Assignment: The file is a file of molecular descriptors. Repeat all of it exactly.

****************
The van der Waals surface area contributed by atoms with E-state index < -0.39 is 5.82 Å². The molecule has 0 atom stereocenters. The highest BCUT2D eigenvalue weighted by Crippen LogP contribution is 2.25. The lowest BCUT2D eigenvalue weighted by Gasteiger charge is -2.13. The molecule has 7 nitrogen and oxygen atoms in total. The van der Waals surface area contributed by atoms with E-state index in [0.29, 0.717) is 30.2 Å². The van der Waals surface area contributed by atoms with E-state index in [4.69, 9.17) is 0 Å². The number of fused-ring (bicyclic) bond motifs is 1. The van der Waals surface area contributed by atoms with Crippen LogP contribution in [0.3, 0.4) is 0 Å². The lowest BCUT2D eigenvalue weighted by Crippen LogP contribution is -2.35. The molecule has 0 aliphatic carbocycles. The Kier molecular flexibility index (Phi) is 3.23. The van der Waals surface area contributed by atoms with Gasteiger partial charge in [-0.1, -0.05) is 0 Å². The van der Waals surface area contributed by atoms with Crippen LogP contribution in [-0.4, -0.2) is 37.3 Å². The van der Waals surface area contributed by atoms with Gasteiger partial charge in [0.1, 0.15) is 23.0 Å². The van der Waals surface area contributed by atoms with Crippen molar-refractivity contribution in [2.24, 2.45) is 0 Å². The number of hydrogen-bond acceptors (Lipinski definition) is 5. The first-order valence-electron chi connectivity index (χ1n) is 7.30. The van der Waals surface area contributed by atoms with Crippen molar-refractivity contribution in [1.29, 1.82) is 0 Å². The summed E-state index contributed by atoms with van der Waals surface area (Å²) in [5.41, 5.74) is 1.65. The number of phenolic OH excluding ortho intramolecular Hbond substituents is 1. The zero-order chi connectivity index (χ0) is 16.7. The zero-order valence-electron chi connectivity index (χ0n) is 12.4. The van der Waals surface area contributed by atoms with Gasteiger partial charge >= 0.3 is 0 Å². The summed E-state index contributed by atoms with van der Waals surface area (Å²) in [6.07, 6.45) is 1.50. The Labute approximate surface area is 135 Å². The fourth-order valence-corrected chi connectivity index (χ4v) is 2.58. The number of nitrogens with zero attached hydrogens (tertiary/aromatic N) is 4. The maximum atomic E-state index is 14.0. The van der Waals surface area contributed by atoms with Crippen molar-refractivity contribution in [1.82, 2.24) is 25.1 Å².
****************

The van der Waals surface area contributed by atoms with E-state index < -0.39 is 5.82 Å². The molecule has 0 atom stereocenters. The highest BCUT2D eigenvalue weighted by Crippen LogP contribution is 2.25. The lowest BCUT2D eigenvalue weighted by Gasteiger charge is -2.13. The molecule has 7 nitrogen and oxygen atoms in total. The van der Waals surface area contributed by atoms with E-state index in [0.29, 0.717) is 30.2 Å². The van der Waals surface area contributed by atoms with E-state index in [4.69, 9.17) is 0 Å². The number of fused-ring (bicyclic) bond motifs is 1. The van der Waals surface area contributed by atoms with Crippen LogP contribution in [0.3, 0.4) is 0 Å². The lowest BCUT2D eigenvalue weighted by Crippen LogP contribution is -2.35. The molecule has 0 aliphatic carbocycles. The Kier molecular flexibility index (Phi) is 3.23. The van der Waals surface area contributed by atoms with Gasteiger partial charge in [-0.1, -0.05) is 0 Å². The van der Waals surface area contributed by atoms with Crippen LogP contribution in [-0.4, -0.2) is 37.3 Å². The van der Waals surface area contributed by atoms with Gasteiger partial charge in [0.1, 0.15) is 23.0 Å². The van der Waals surface area contributed by atoms with Crippen molar-refractivity contribution in [2.24, 2.45) is 0 Å². The number of hydrogen-bond acceptors (Lipinski definition) is 5. The first-order valence-electron chi connectivity index (χ1n) is 7.30. The van der Waals surface area contributed by atoms with Crippen molar-refractivity contribution in [1.29, 1.82) is 0 Å². The summed E-state index contributed by atoms with van der Waals surface area (Å²) in [5.41, 5.74) is 1.65. The number of phenolic OH excluding ortho intramolecular Hbond substituents is 1. The zero-order chi connectivity index (χ0) is 16.7. The zero-order valence-electron chi connectivity index (χ0n) is 12.4. The van der Waals surface area contributed by atoms with Gasteiger partial charge >= 0.3 is 0 Å². The summed E-state index contributed by atoms with van der Waals surface area (Å²) in [6.07, 6.45) is 1.50. The Labute approximate surface area is 135 Å². The fourth-order valence-corrected chi connectivity index (χ4v) is 2.58. The number of nitrogens with zero attached hydrogens (tertiary/aromatic N) is 4. The maximum atomic E-state index is 14.0. The van der Waals surface area contributed by atoms with Crippen molar-refractivity contribution in [1.82, 2.24) is 25.1 Å².